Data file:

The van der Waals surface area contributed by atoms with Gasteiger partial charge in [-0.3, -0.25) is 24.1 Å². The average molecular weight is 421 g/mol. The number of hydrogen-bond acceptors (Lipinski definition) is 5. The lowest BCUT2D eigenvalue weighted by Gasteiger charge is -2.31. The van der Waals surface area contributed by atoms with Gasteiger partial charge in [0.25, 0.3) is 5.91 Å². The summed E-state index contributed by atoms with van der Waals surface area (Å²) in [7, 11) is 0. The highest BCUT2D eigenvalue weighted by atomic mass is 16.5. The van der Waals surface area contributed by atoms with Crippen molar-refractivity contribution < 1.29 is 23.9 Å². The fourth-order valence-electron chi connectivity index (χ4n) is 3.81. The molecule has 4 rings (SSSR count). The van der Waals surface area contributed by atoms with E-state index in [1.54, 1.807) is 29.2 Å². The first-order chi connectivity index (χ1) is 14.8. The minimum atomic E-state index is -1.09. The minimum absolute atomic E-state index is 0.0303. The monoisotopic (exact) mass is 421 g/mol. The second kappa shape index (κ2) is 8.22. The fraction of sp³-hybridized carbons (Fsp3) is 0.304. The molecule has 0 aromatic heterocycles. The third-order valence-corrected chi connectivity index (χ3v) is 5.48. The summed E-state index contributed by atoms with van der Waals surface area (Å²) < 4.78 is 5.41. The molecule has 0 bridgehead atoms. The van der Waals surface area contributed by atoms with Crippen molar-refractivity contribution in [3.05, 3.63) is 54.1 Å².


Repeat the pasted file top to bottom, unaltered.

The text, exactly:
The van der Waals surface area contributed by atoms with Gasteiger partial charge in [-0.3, -0.25) is 24.1 Å². The average molecular weight is 421 g/mol. The number of hydrogen-bond acceptors (Lipinski definition) is 5. The lowest BCUT2D eigenvalue weighted by Gasteiger charge is -2.31. The van der Waals surface area contributed by atoms with Gasteiger partial charge in [0.25, 0.3) is 5.91 Å². The summed E-state index contributed by atoms with van der Waals surface area (Å²) in [7, 11) is 0. The highest BCUT2D eigenvalue weighted by atomic mass is 16.5. The van der Waals surface area contributed by atoms with Crippen molar-refractivity contribution < 1.29 is 23.9 Å². The fourth-order valence-electron chi connectivity index (χ4n) is 3.81. The molecule has 4 rings (SSSR count). The van der Waals surface area contributed by atoms with E-state index in [1.54, 1.807) is 29.2 Å². The first-order chi connectivity index (χ1) is 14.8. The minimum atomic E-state index is -1.09. The minimum absolute atomic E-state index is 0.0303. The monoisotopic (exact) mass is 421 g/mol. The second kappa shape index (κ2) is 8.22. The fraction of sp³-hybridized carbons (Fsp3) is 0.304. The molecule has 0 aromatic heterocycles. The third-order valence-corrected chi connectivity index (χ3v) is 5.48. The summed E-state index contributed by atoms with van der Waals surface area (Å²) < 4.78 is 5.41. The molecule has 0 bridgehead atoms. The van der Waals surface area contributed by atoms with Crippen molar-refractivity contribution in [3.05, 3.63) is 54.1 Å².